Monday, April 24, 2017

Baby, You're a Firework

Our family recently got a dog. We rescued him from a local shelter and he has apparently never lived in a home before. He is skittish and nervous. He is perplexed by our TV. He paces and flinches and cowers at noises despite our constant assurances that we are his people. My husband calls him 50 First Dates because every morning we start over- walking and petting, brushing and reassuring, hoping that today will be the day that he settles down and gets on with the business of being part of our family.


Yesterday was a great day. We even got him in the living room with us as we were watching a movie and the kids had him running around in the backyard before bedtime. And then...somebody started shooting off fireworks.

Suffice it to say that he couldn't get in the house soon enough. He wedged his way under our bed and did not come out until this morning. He whimpered, covered his face, and no promise of treats could assuage him out from under the bed. This morning, as I laid there aware of his presence under us, I kept humming Katy Perry's song, "Firework." I thought about how that song is supposed to be empowering and liberating. My nine year-old daughter belts it out as an anthem. It's a great song...if you like fireworks.



But what if you hate fireworks?

If there's one thing I have learned as an instructional coach, it is that disagreement is just part of life. Some people love flexible seating, some think it's distracting. Some educators are frightened of technology, some embrace every device, app, and extension that is tweeted out. Some teachers lean toward literacy, some math. There are leaders who are outspoken and boisterous, others prefer a more quiet approach.

And what if we pan out past the educators in a school building and look closely at the kids? My daughter and son are as different as two students can be. The needs, preferences, and learning styles of kids in any given classroom are as varied as the adults in the building. Teachers often lament how difficult it is to differentiate for each student. Not just the kiddos with IEPs and 504 plans, or those with a GT label or medical considerations, but all the kids. My son has a GT label, but my daughter does not. Don't I want her teachers to consider her needs just as much as a kid that is identified with a label? Don't all of our children deserve to be planned for, thought of, and honored as we make educational decisions?


As we gear up for another busy end-of-year season, it is my hope that we will all work a little harder to consider the perspectives of the people we encounter each day. It is so hard to look past the bubble of our classroom, our office, our laptop, but may we work towards empathy, understanding, and grace as we work to provide students (and adults) with the best educational experience possible. I want to support those who love technology and those that are frightened by it. I will extend support to the teacher that asks for help and the one who won't ask, but will accept it if I offer it. I will try and anticipate the fears, hopes, and dreams of all of the people with whom I work, and if someone needs to hide under the bed for awhile when things get overwhelming, that's OK.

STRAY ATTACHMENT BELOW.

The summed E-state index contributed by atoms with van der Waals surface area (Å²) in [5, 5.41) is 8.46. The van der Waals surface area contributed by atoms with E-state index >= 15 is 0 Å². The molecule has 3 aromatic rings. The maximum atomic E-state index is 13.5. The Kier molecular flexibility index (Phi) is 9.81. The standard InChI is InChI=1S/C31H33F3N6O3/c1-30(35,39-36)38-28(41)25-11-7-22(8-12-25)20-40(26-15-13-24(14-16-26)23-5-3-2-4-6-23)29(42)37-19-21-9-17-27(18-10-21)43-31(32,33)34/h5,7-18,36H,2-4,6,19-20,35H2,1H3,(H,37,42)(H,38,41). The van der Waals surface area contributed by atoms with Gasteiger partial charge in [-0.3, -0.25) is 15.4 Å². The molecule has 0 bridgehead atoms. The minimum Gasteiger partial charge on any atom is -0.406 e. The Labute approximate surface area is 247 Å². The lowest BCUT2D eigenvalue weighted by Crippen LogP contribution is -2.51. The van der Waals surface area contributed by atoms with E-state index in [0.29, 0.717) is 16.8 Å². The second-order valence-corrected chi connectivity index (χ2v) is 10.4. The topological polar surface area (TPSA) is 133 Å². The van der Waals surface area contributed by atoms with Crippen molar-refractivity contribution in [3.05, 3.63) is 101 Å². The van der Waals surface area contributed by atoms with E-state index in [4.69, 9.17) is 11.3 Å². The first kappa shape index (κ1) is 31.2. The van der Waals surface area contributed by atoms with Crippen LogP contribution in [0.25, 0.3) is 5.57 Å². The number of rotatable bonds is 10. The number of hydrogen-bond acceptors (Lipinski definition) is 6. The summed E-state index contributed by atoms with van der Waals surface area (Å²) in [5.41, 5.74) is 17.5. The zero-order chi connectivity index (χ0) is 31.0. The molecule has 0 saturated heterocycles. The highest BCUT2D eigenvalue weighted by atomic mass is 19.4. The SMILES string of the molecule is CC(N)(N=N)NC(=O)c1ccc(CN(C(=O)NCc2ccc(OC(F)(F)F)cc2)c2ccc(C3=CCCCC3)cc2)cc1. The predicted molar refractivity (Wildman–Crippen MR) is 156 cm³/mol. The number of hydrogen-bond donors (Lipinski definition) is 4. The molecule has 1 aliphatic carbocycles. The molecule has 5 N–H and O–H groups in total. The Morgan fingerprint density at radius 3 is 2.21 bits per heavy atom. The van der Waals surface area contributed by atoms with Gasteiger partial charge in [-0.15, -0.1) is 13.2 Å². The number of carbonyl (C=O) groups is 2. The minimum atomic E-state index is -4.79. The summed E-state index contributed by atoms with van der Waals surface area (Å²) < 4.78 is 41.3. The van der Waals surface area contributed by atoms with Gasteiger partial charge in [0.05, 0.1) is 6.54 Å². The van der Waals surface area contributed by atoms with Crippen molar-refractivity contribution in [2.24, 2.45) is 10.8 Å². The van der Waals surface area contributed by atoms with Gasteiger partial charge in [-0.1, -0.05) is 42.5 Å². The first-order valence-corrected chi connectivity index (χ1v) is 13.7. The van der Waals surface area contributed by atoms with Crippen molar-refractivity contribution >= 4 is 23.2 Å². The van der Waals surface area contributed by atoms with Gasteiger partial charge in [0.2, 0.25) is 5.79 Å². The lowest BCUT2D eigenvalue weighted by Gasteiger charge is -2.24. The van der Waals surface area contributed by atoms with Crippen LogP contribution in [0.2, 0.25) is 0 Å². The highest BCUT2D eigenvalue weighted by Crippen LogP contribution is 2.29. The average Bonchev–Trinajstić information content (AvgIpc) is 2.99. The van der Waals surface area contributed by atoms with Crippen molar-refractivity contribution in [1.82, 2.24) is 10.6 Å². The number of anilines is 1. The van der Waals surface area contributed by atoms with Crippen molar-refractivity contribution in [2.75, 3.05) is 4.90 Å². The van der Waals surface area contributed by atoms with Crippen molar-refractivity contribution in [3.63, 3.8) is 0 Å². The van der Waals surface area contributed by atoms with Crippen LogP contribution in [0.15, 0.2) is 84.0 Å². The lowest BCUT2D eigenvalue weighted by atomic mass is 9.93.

But, I will be there when they decide to come out.


Friday, March 17, 2017

101 Books to Read Before You Grow Up

Call me nerdy, but one of my favorite weeks of the year is when the Scholastic Book Fair is at our school! I'm not sure if it brings back memories of when I was a kid, or if it's just the colorful headers and beautiful displays, but I get giddy when the trucks drop off the cases and our librarian gets to work. This year, one of my favorite finds was this gem by Bianca Schulze.



This book is a graphic delight. It is divided into age groups and provides suggestions for picture books, historical and realistic fiction, poetry, and even a few graphic novels. Each page gives a quick summary, fun facts about the author, and (probably my favorite) a What to Read Next feature with four books that you're sure to be interested in if you enjoyed the featured story. There are also insets that highlight powerful quotes from the books, a place for you to rate the story, list your favorite characters, and a few lines for notes.  

                            

As a child and an elementary teacher for the last 19 years, I have already read many of the books included in this resource. I plan to read the stories that I haven't, but also involve my children in this process as a summer project. Once we read the 101 on the list, I'd like to explore the What to Read Next selections, as well as use it to stretch ourselves as readers. My daughter tends to prefer realistic fiction and my son likes fantasy, but I think this format will allow us to have conversations that solidify why we like what we do and connect over stories and shared experiences. Great work, Bianca Schulze

                           
Of course, I have a book fair shirt from The Wright Stuff. Check it out here!


Sunday, February 12, 2017

TCEA 2017